According to another aspect of the invention, simulation tracks can be mapped to hierarchal task or learning objective structures. Mapping of simulation tracks to task, objective or other user defined hierarchies allows user scoring and evaluation to be cross referenced against tasks or objectives for summative evaluation, permits navigation by task/objective or can be used for other user defined purposes.

The invention will be more fully described by reference to the following drawings.

BRIEF DESCRIPTION OF THE DRAWINGS

FIG. 1 is a schematic diagram of a Simulation Track.

FIG. 2 is a schematic diagram of a CBT Track.

FIG. 3 is a schematic diagram of a CBT Track with page navigation.

FIG. 4 is a schematic diagram of a CBT and a Simulation Track including track metadata.

FIG. 5 is a flow chart depicting the generation of CBT Tracks and simulation tracks, and their placement within a lesson structure.

FIG. 6 schematic diagram of lesson structure which provides a navigable, hierarchal grouping of simulation tracks and CBT tracks.

FIG. 7 is a schematic diagram of the interface displaying a partial screen CBT display window adjacent to a partial screen simulation window.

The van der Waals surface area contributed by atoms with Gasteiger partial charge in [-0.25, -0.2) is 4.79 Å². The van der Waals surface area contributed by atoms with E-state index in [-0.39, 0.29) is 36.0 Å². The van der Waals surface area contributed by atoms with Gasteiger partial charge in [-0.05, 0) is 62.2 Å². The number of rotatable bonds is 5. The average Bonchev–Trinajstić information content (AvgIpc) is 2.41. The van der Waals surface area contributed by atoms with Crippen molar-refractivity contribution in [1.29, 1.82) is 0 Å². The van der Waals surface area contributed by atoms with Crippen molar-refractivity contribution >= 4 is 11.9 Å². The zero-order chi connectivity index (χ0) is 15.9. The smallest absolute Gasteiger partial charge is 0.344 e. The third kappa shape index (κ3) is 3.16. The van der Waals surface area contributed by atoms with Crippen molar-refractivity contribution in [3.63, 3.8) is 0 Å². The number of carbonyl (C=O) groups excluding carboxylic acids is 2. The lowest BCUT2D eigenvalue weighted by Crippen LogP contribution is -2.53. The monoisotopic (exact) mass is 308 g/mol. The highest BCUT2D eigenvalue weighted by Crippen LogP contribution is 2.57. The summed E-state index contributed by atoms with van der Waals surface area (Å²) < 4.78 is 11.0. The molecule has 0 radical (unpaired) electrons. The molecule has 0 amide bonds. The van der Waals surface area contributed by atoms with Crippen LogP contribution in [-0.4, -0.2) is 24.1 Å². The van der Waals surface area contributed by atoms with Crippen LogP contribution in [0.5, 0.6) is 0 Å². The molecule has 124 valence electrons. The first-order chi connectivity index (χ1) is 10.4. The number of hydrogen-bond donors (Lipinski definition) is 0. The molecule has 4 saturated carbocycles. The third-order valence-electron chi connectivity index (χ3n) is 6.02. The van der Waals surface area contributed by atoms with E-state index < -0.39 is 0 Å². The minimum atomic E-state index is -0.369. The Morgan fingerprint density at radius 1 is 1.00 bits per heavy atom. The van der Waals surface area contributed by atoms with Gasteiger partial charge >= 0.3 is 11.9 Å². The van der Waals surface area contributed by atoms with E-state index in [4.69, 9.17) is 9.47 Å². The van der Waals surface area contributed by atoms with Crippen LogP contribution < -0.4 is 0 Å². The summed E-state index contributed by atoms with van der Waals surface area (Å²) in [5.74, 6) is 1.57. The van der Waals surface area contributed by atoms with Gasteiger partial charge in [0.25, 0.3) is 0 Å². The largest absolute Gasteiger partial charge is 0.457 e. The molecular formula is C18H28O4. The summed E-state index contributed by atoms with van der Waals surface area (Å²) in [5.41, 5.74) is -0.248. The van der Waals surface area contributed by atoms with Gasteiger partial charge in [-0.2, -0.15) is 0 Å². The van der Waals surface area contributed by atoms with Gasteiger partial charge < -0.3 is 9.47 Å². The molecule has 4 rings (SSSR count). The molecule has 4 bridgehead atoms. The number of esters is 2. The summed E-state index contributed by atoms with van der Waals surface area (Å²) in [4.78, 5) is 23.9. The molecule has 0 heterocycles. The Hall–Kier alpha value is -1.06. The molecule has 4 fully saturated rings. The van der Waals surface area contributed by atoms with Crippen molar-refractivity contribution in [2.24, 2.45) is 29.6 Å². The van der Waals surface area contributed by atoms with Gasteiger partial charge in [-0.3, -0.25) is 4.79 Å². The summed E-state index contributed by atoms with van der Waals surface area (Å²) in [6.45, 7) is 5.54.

FIG. 8 is a schematic diagram of the interface displaying a full screen simulation window.

FIG. 9 is a schematic diagram of the interface displaying a full screen CBT display window.

FIG. 10 is a schematic diagram depicting integrated CBT tracks and Simulation tracks used in an example training lesson.

FIG. 11 is a schematic diagram of the interface including a partial screen CBT display window illustrating a range of standardized sizes and locations.

FIG. 12 is a schematic diagram of the interface including a partial screen CBT display window illustrating a range of user customizable sizes, shapes and/or locations.

FIG. 13 is a schematic diagram of the interface including a track/topic selection menu.

FIG. 14 is a flow chart depicting interface navigation using forward and back buttons.